Free Activities In the City!

Friday, July 2nd, 2010

written by Adam Davis

It might be tempting to stay in the office or the apartment during the hottest months, but New York City offers plenty of free summer activities that don’t involve huddling by the air conditioner.  And what better time is there to relax, meet new people, and enjoy some arts and culture?

The best part of summer is Summerstage, a performing arts festival that includes dancers, singers, and even poets and novelists.  This year Summerstage is expanding to include performances in parks throughout New York City, thus making these can’t-miss shows available to people in all five boroughs.  During its 25 years, Summerstage has hosted over 1,700 notable artists and writers, including David Bowie, M.I.A., Toni Morrison, and Joni Mitchell.  This summer’s lineup consists of 91 free shows, including artists such as Dan Deacon, White Rabbits, and Public Enemy, along with a four-night concert featuring the alternative rock band Pavement.  See for specific dates and times of various shows.

If you appreciate classical music, you have to check out the New York Philharmonic, or the “Big Five.”  They are the oldest orchestra in America by almost four decades and had their record-setting 14,000th concert in 2004.  During the summer, the “Big Five” perform for free at parks in all the boroughs, but most often at the Great Lawn in Central Park.  All shows begin at 8 p.m. and are followed by fireworks.  Check out for a full schedule.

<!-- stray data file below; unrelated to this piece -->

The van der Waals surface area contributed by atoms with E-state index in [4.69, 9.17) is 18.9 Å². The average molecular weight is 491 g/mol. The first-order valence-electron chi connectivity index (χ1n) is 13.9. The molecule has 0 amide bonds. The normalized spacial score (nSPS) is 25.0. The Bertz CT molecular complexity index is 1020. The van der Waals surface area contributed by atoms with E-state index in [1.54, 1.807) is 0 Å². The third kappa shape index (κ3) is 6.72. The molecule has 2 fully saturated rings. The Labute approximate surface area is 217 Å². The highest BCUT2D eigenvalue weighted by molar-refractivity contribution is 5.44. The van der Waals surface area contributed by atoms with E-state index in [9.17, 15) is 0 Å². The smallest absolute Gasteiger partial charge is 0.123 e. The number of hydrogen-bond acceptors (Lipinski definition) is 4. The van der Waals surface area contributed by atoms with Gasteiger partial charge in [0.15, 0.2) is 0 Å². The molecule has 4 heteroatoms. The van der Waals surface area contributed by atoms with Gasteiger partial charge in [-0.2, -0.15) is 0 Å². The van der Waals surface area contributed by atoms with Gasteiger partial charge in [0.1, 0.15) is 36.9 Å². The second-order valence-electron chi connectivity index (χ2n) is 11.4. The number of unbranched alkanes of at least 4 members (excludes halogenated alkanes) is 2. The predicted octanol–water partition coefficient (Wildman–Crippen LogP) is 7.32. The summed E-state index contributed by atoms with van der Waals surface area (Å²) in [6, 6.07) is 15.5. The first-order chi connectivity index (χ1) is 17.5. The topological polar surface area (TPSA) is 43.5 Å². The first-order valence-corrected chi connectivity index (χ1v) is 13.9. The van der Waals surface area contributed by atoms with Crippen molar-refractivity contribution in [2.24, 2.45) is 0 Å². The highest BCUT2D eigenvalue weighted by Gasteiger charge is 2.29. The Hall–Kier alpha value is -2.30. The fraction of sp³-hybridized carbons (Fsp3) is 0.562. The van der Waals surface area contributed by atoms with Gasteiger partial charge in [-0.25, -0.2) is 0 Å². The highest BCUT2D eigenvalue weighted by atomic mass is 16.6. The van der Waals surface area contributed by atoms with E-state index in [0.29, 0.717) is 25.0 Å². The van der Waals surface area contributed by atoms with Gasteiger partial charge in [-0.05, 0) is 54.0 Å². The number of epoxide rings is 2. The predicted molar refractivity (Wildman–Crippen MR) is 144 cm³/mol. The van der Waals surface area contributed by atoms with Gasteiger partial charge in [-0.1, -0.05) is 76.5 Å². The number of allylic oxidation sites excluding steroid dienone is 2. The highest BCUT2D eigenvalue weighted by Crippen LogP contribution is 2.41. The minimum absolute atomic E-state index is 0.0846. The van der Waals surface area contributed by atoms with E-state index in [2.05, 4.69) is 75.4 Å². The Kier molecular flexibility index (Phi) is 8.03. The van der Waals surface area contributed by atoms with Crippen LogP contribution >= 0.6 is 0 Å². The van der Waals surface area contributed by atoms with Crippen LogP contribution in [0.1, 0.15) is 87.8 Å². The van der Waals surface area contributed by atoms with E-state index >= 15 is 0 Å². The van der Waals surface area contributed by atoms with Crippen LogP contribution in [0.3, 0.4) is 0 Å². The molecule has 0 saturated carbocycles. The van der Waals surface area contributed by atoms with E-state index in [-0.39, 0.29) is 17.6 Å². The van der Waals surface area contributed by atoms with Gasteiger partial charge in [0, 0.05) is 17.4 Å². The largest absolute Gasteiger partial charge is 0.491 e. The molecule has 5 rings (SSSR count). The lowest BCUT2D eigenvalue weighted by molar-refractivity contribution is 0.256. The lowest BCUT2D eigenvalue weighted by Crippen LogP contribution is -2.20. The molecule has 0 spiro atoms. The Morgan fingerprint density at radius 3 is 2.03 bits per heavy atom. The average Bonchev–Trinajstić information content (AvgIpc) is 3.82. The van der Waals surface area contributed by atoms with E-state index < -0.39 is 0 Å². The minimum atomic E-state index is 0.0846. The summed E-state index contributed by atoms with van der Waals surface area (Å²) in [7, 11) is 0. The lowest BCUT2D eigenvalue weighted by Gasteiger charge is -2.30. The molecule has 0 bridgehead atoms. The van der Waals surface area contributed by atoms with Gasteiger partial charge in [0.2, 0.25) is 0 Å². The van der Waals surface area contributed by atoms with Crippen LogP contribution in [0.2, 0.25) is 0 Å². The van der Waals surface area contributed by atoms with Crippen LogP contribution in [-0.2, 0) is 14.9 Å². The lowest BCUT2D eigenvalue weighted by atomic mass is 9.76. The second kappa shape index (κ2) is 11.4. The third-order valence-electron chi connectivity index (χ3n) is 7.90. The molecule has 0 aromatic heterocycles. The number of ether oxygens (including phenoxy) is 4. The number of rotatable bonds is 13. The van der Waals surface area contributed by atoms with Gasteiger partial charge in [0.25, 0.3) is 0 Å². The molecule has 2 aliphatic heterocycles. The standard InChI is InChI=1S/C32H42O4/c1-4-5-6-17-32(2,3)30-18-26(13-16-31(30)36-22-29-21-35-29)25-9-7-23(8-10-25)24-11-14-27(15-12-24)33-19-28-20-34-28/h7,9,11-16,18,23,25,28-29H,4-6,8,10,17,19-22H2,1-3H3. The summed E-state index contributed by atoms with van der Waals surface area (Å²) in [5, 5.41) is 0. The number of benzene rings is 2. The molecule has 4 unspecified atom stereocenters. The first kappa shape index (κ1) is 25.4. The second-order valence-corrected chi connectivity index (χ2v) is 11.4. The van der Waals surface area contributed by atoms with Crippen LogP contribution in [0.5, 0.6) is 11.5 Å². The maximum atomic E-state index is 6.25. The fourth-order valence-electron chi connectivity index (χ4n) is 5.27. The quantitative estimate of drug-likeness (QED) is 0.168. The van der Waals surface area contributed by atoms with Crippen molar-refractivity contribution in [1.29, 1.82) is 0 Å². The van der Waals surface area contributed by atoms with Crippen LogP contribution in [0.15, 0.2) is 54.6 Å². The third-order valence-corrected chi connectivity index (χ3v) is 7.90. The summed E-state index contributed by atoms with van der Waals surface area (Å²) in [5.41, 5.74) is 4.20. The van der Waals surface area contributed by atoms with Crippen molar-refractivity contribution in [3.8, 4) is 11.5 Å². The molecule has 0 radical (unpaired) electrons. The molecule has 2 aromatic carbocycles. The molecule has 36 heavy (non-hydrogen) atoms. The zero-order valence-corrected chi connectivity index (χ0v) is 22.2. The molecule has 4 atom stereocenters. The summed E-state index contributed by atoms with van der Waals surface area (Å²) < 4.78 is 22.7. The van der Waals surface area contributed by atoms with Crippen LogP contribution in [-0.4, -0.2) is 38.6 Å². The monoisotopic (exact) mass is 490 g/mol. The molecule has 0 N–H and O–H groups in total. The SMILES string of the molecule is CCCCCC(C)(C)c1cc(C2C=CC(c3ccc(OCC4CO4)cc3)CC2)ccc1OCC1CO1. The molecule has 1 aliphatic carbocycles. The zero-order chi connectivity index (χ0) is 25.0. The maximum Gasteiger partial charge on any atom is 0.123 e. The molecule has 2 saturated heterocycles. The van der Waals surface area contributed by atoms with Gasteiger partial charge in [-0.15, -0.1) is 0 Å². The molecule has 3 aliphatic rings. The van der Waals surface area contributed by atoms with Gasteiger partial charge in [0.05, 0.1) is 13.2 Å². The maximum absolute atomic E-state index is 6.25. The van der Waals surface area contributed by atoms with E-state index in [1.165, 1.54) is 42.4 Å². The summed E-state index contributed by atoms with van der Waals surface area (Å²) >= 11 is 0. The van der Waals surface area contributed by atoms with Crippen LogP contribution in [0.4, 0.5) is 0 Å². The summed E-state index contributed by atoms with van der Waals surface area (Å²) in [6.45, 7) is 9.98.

On the other hand, if Sting, Christina Aguilera, Maroon 5 and Lady Gaga are more your taste, the Today Show summer concert series offers a chance to see them for free, if you are willing to get up early enough.  The concerts are hosted at Rockefeller Center at 7 a.m. on Friday mornings, but you have to get there up to two hours earlier (depending on the popularity of the performer) to ensure you get in.  For more info, go to and click on “Concert Series.

For those who look forward to summer blockbusters, Bryant Park’s Summer Film Festival shows movies—albeit classic ones—every Monday night. The lawn opens at 5 p.m. for blankets and picnicking and the films begin at dusk, usually between 8 and 9 p.m., but make sure to get there early in order to secure a good spot and enjoy some classic animated shorts. Some films scheduled to appear on the 20-foot screen this summer are Goldfinger, Monty Python and the Holy Grail, and Rosemary’s Baby.  To get a complete list of films and dates, visit and click on “Summer Film Festival.”

Another interesting thing to check out is the Brooklyn Flea Market, which moves outside during the summer. The flea market has recently expanded from its original venue in Fort Greene to include a second location at the Brooklyn Bridge Park.  The Brooklyn Bridge Flea Market features over 100 vendors, with antiques, jewelry, and local artwork galore. If you get hungry while browsing, feel free to sample some of the unique local foods like McClure’s Pickles, Early Bird Granola, or fresh lobster rolls from Red Hook Lobster Pound. The Brooklyn Bridge Flea starts June 14th and takes place every Sunday from 11 a.m. to 6 p.m.  To see the latest finds, check